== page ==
So it’s a strange thing to judge. It’s utterly bizarre as primetime television; there’s a reason Upfronts aren’t typically broadcast like this. But, in the grand scheme of Upfronts, it was kind of fantastic. Whoo-ee have there been cringey attempts at entertainment at these things. But here was a 30 Rock reunion! With the whole cast! And crackling 30 Rock jokes! It might be the best Upfronts content there’s ever been.
So why not air it on television? Sure it might play as nonsensical to some and excruciatingly boring to many. But if you found out that there was a scripted 30 Rock reunion but it only played to a roomful of advertisers and media folk, wouldn’t you be annoyed? Especially if you were a fan of the show, wouldn’t you want to find a way to watch it?
“The problem here is that no matter how many times they specified that this was part of the company’s Upfronts, by airing on primetime it was still somehow missing that context.”
The problem here is that no matter how many times they specified that this was part of the company’s Upfronts, by airing on primetime it was still somehow missing that context.
The saving grace is that this thing was an hour long, of which maybe 30 minutes or a little more was actual 30 Rock content. The gist is that Kenneth (Jack MacBrayer) is now chairman of NBCUniversal—Jack’s warning that in five years everyone would either be working for or killed by him came true—and plots a TGS reboot for the launch of Peacock, the company’s new streaming service.
Liz is going stir crazy at home with husband Criss (James Marsden, who didn’t appear) and their two kids. Jack hates retirement and just wants to work again. Tracy (Tracy Morgan) has moved to Canada, where he became an Olympic silver medalist in race-walking, “after picking up regular walking in his late 30s.”
Jenna (Krakowski) has been “pretty canceled ever since she pooped in Mandy Moore’s thermos.” She spends her days Zoom-bombing to deliver unrequested graduation speeches and opening her window every day at 7 pm, when the city claps for essential workers, as if the applause is for her. She was also supposed to be in the notorious celebrity “Imagine” video, “but they said I started too high.”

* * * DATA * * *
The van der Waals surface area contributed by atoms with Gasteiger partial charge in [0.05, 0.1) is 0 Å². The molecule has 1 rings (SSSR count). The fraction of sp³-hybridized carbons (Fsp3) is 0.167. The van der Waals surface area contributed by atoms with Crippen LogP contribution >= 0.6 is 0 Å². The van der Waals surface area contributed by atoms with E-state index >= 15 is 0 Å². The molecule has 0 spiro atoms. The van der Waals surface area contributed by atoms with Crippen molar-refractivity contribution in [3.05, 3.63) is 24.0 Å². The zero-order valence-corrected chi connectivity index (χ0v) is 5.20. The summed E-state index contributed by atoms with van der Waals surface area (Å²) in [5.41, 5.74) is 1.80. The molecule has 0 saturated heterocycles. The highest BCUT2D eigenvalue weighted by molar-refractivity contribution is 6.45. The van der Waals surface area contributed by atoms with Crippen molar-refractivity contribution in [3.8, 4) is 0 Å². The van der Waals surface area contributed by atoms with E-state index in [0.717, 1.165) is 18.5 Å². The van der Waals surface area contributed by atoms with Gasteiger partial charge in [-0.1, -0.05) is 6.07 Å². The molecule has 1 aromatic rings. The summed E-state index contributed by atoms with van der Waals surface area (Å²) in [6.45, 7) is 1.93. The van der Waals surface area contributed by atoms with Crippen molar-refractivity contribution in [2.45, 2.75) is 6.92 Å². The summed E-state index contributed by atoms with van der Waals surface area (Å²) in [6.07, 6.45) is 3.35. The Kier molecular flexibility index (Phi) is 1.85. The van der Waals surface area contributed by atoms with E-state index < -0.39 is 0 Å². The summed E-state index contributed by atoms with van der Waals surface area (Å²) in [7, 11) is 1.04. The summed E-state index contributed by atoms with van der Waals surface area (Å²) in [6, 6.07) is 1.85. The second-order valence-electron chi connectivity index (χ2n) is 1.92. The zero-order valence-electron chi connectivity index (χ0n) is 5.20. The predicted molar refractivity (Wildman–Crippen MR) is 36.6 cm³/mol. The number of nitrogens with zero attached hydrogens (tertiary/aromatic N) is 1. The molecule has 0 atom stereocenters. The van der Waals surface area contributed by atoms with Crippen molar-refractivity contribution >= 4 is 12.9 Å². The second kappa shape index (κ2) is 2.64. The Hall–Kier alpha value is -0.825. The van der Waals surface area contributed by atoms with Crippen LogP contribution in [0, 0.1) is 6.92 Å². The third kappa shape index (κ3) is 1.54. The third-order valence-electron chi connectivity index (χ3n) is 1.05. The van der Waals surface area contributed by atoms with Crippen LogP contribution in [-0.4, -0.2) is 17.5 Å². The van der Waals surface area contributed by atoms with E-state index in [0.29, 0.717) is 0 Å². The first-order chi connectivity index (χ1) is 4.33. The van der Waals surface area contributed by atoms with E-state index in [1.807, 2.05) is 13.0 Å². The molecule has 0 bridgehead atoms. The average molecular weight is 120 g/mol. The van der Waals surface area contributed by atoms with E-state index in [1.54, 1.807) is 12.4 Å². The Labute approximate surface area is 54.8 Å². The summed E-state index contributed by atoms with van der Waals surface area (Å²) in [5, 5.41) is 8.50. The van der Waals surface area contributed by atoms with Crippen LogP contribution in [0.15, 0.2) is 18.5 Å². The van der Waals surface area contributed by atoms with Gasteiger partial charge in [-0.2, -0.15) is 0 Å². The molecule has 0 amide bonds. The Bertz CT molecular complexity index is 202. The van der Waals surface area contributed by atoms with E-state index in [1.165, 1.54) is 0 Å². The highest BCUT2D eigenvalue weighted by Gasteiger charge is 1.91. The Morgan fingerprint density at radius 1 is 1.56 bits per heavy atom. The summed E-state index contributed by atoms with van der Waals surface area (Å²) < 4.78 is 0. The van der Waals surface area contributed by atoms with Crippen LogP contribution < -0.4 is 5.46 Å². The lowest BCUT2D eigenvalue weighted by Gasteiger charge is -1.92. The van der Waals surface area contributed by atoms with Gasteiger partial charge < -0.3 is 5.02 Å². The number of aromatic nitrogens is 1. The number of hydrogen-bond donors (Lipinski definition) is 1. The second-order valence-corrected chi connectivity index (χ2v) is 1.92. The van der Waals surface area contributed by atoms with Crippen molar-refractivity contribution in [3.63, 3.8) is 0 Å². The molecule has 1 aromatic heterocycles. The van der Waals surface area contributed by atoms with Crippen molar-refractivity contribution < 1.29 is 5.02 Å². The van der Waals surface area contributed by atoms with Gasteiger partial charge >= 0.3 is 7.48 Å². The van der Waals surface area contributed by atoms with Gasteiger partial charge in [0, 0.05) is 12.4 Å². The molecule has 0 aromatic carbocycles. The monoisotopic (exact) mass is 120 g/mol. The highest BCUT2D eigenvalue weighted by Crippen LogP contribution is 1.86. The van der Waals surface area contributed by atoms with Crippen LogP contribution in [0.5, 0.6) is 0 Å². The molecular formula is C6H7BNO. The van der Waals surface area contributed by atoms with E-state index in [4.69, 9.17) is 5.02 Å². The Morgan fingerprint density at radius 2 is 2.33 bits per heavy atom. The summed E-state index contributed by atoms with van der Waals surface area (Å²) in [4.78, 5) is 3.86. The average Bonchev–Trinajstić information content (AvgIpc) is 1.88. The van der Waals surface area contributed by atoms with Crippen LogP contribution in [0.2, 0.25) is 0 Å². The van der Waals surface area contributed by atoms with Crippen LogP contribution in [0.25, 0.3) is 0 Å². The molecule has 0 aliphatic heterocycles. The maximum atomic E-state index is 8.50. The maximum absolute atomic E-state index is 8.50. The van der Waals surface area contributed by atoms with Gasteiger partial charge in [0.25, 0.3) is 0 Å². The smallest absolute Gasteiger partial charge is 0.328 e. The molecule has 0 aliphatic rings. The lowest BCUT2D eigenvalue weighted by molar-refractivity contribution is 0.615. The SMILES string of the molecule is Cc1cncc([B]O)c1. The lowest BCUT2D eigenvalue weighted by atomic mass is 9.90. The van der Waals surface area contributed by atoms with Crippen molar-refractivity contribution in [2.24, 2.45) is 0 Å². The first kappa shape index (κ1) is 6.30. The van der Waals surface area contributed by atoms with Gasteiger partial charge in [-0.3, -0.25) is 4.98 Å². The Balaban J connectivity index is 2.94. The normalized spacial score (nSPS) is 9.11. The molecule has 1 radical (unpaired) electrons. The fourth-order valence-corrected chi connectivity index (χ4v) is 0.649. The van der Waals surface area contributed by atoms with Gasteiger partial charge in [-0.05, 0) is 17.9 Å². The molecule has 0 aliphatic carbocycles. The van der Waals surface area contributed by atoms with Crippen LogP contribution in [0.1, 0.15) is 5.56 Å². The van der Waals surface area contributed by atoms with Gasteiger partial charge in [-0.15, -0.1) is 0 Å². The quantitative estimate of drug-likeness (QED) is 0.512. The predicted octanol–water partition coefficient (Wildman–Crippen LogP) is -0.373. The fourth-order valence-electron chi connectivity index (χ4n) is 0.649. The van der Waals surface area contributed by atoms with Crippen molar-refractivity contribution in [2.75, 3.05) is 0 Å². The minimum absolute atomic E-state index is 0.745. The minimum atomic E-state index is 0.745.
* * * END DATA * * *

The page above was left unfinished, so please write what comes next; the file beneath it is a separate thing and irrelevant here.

It can’t be overstated how funny Krakowski was in this special. Even in this silly, not exactly brilliant outing, she nailed everything, reigniting the never-truly-dormant rage that she never won an Emmy for playing Jenna.
In any case, it’s all a ruse. Kenneth doesn’t want to reboot TGS. He just knows that’s the only way to get his old coworkers to take a Zoom meeting with him, as they’ve ignored all of his other virtual event requests.
When they join the call, he shames them. He doesn’t need TGS, given that Peacock already is—cue corporate speech—“a dynamic new platform that will leverage NBCU’s unmatched ability to combine the best of television with the best of streaming, delivering a vast library of content that includes both the timely and the timeless.” (The wink is baaaarely there.)
What the gang realizes, however, is that it’s they who need this reboot, and they need Kenneth in their lives, too. Reliable shenanigans and a dizzying array of celebrity cameos abound: Khloe Kardashian, Dwayne Johnson, Al Roker, Andy Cohen, Gwen Stefani, Mandy Moore, Ted Danson, and more.
For anything there is to say about how strange it was to marry the 30 Rock that we were all nostalgic for with the Upfronts ethos and vibe that is so foreign to most TV viewers, there’s no denying that the special was a herculean effort of production.
Again, this was not a Zoom reunion. Each cast member shot their parts from home, with their families managing the equipment with guidance from the 30 Rock crew. It had the look and feel of an actual episode, not the grainy—and thus scrappier and more forgivable—webcam captures of other similar efforts.
That alone was undeniably cool, and should give us all even more reason to roll our eyes about this long-teased Friends reunion. Score one for Peacock.